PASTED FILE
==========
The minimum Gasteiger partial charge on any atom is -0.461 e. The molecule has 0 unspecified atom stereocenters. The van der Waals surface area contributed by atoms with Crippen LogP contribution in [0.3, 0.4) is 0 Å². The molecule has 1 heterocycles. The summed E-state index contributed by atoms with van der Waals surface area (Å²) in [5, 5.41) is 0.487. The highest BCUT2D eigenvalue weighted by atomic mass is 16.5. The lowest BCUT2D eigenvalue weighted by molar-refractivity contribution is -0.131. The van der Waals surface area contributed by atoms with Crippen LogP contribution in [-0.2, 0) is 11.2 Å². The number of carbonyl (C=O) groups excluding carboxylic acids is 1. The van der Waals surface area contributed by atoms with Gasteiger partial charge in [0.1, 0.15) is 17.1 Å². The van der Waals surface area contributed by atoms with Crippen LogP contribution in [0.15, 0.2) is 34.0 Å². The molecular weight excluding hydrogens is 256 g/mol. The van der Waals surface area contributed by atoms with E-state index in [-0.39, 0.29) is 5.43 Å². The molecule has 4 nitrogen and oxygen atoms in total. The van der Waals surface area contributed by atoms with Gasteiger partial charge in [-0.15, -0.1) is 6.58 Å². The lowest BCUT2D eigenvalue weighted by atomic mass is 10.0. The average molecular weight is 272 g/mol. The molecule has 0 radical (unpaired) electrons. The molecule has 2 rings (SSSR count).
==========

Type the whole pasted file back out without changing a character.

The minimum Gasteiger partial charge on any atom is -0.461 e. The molecule has 0 unspecified atom stereocenters. The van der Waals surface area contributed by atoms with Crippen LogP contribution in [0.3, 0.4) is 0 Å². The molecule has 1 heterocycles. The summed E-state index contributed by atoms with van der Waals surface area (Å²) in [5, 5.41) is 0.487. The highest BCUT2D eigenvalue weighted by atomic mass is 16.5. The lowest BCUT2D eigenvalue weighted by molar-refractivity contribution is -0.131. The van der Waals surface area contributed by atoms with Crippen LogP contribution in [-0.2, 0) is 11.2 Å². The number of carbonyl (C=O) groups excluding carboxylic acids is 1. The van der Waals surface area contributed by atoms with Gasteiger partial charge in [0.1, 0.15) is 17.1 Å². The van der Waals surface area contributed by atoms with Crippen LogP contribution in [0.15, 0.2) is 34.0 Å². The molecular weight excluding hydrogens is 256 g/mol. The van der Waals surface area contributed by atoms with E-state index in [-0.39, 0.29) is 5.43 Å². The molecule has 4 nitrogen and oxygen atoms in total. The van der Waals surface area contributed by atoms with Gasteiger partial charge in [-0.15, -0.1) is 6.58 Å². The lowest BCUT2D eigenvalue weighted by atomic mass is 10.0. The average molecular weight is 272 g/mol. The molecule has 0 radical (unpaired) electrons. The molecule has 2 rings (SSSR count).